When I wrote that AZN doesn't care, I was talking about the fact that their review system is becoming a joke. I realize that they do seem to care about the fake voting and they have worked out ways to factor it in when points are assigned, but, to me, they are encouraging the "fake" reviews with the Vine program (free stuff) and the whole idea of rankings. They've always touted the reviews as being by everyday consumers, but it's obvious that isn't the case anymore. Maybe Amazon has grown too big for the rankings? Maybe they should let the public know that these "Top Reviewers" are reviewing products they got for free!, for the sole purpose of reviewing the item? Okay, in the grand scheme of things, this is not a huge deal, but I feel like it's a bit misleading. Yeah, I do get too worked up about things, but I was used to scanning the reviews at AZN and I just assumed that everyone was writing their true opinions. It never occured to me that there'd be so many ulterior motive's in a CUSTOMER review.
I just got through looking up the reviews for The Sinner's Tale by Will Davenport. I wanted to find out what others thought because I'm having a hard time getting into the book. Well, I happened to notice that CW Gortner gave this book five stars and that made me curious about his other reviews. ALL of his reviews are five stars! Even Dear Heart, How Like You this? which was junk, pure junk. The characters said "verily" on every other page, and that wasn't even the worst part of the book! The best part of Dear Heart was the nice, loud "THUD!" it made when I wallbanged it. But, Gortner gave it five stars. No way. I do understand that AZN can't control other people and there is no way for them to control the author-on-author back scratching action that is very apparent in reviews. That isn't AZN's fault at all. You would think that the author's would care a bit more for their integrity, especially since we can backtrack through their reviews and look at the profile's and actually SEE who is writing five star reviews for whom. Or, should that be "who"? Oh, who cares?! These author's luurve each other. ;-)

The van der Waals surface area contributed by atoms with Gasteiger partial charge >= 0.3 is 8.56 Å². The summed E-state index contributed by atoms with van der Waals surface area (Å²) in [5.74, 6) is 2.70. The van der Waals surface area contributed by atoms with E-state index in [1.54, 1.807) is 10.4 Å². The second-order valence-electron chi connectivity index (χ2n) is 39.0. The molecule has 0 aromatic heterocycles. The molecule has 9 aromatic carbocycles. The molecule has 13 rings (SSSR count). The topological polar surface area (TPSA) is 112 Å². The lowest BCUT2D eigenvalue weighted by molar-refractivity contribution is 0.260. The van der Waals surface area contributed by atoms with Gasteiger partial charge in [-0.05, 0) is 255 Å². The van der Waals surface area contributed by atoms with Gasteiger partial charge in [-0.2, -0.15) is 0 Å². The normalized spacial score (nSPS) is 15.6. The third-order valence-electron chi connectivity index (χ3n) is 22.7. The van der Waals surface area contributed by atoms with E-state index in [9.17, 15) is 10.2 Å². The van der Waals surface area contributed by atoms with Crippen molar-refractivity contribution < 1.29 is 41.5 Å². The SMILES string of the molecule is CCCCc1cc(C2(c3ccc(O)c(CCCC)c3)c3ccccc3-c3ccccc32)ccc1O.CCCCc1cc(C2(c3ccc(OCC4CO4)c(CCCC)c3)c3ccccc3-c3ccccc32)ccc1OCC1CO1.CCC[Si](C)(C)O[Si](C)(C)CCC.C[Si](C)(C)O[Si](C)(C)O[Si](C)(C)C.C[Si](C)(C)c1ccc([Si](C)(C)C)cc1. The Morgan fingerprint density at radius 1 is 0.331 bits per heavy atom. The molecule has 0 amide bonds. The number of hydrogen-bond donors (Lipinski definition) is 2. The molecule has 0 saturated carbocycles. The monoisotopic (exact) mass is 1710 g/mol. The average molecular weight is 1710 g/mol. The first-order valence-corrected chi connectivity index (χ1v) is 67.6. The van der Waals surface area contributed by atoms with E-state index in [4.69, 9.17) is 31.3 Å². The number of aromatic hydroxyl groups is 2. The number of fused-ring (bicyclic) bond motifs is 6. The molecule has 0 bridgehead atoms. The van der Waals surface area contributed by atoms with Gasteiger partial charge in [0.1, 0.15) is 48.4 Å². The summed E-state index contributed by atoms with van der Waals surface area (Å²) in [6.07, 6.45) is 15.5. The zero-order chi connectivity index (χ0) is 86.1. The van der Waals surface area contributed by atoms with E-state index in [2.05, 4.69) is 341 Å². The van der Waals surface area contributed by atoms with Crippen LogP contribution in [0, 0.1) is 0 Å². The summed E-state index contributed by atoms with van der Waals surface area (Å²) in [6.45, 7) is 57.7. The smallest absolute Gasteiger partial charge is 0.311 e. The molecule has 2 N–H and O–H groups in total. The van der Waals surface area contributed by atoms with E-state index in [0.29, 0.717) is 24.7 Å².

I don't even know if they have a "Be nice" rule like we do here. Honestly, I don't see a good purpose in having a comment section for reviews at all.
The only rule I'm aware of that had a direct impact on the DAM incident is the anti-spam rule. As I understand it, AZN banned the reviewer, who left the 3-star review that upset DAM and launched the whole silly mess, because she complained about the way DAM responded by posting the exact same message to multiple discussion boards on AZN. That's interpreting the rules a little to literally and conveniently for my tastes. This action was one major impetus for the boycott.
When I wrote that AZN doesn't care, I was talking about the fact that their review system is becoming a joke.
Mea culpa. I agree the review system has become a joke. It's ineffective at best. I still have trouble with AZN not caring about this - a criticism I have seen before even though I understand this is not what you meant.
What encourages fake reviews and other abuses is the reward system. If AZN did away with ranking reviewers, and rewarding frequent reviewers in other ways, then those who do it for the money would lose their incentive. It wouldn't stop publishers from rewarding folks, or paying people to post reviews for them, though.
I'm thinking out loud here, but it seems to me that AZN might address this problem by letting publishers and manufacturers bid for reviews, and then labeling such reviews as paid. PayPerPost.com works on a similar theory. Advertisers bid for bloggers to post on particular subjects, products, services, etc. Such posts, when accepted and published, are labeled as paid posts so that readers know it's advertising - along the lines of an infomercial.
I happened to notice that CW Gortner gave this book five stars and that made me curious about his other reviews.
Well, that's interesting. CW Gortner is a fictional writer, although relatively new. He's maybe a bad example because I think many writers would have a particularly difficult time in giving honest reviews. It's like asking a doctor to testify, or provide evidence against, another doctor.